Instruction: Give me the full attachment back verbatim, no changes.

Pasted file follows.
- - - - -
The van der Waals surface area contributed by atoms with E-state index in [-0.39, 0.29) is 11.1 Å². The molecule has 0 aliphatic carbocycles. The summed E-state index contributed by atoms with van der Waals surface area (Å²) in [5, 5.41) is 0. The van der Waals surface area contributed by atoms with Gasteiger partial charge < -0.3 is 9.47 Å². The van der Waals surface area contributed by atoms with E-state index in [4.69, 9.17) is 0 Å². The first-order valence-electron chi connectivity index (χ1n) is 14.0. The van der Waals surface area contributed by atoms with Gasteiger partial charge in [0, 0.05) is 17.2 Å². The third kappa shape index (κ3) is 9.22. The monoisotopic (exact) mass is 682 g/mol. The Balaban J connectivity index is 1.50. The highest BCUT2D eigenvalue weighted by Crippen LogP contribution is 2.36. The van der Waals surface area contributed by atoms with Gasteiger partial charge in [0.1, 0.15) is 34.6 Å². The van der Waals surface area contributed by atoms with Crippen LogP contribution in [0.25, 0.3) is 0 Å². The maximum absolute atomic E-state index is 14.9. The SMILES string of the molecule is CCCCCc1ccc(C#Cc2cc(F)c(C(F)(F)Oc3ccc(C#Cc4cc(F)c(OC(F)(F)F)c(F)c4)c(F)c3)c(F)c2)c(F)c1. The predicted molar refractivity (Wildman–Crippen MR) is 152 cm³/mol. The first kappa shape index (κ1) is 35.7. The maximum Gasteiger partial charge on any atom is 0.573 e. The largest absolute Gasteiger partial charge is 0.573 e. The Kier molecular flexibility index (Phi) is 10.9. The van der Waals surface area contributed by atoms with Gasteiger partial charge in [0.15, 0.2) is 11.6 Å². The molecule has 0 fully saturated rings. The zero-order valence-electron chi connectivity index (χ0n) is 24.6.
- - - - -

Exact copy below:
The van der Waals surface area contributed by atoms with E-state index in [-0.39, 0.29) is 11.1 Å². The molecule has 0 aliphatic carbocycles. The summed E-state index contributed by atoms with van der Waals surface area (Å²) in [5, 5.41) is 0. The van der Waals surface area contributed by atoms with Gasteiger partial charge < -0.3 is 9.47 Å². The van der Waals surface area contributed by atoms with E-state index in [4.69, 9.17) is 0 Å². The first-order valence-electron chi connectivity index (χ1n) is 14.0. The van der Waals surface area contributed by atoms with Gasteiger partial charge in [0, 0.05) is 17.2 Å². The third kappa shape index (κ3) is 9.22. The monoisotopic (exact) mass is 682 g/mol. The Balaban J connectivity index is 1.50. The highest BCUT2D eigenvalue weighted by Crippen LogP contribution is 2.36. The van der Waals surface area contributed by atoms with Gasteiger partial charge in [0.1, 0.15) is 34.6 Å². The van der Waals surface area contributed by atoms with Crippen LogP contribution in [0.25, 0.3) is 0 Å². The maximum absolute atomic E-state index is 14.9. The SMILES string of the molecule is CCCCCc1ccc(C#Cc2cc(F)c(C(F)(F)Oc3ccc(C#Cc4cc(F)c(OC(F)(F)F)c(F)c4)c(F)c3)c(F)c2)c(F)c1. The predicted molar refractivity (Wildman–Crippen MR) is 152 cm³/mol. The first kappa shape index (κ1) is 35.7. The maximum Gasteiger partial charge on any atom is 0.573 e. The largest absolute Gasteiger partial charge is 0.573 e. The Kier molecular flexibility index (Phi) is 10.9. The van der Waals surface area contributed by atoms with Gasteiger partial charge in [0.15, 0.2) is 11.6 Å². The molecule has 0 fully saturated rings. The zero-order valence-electron chi connectivity index (χ0n) is 24.6.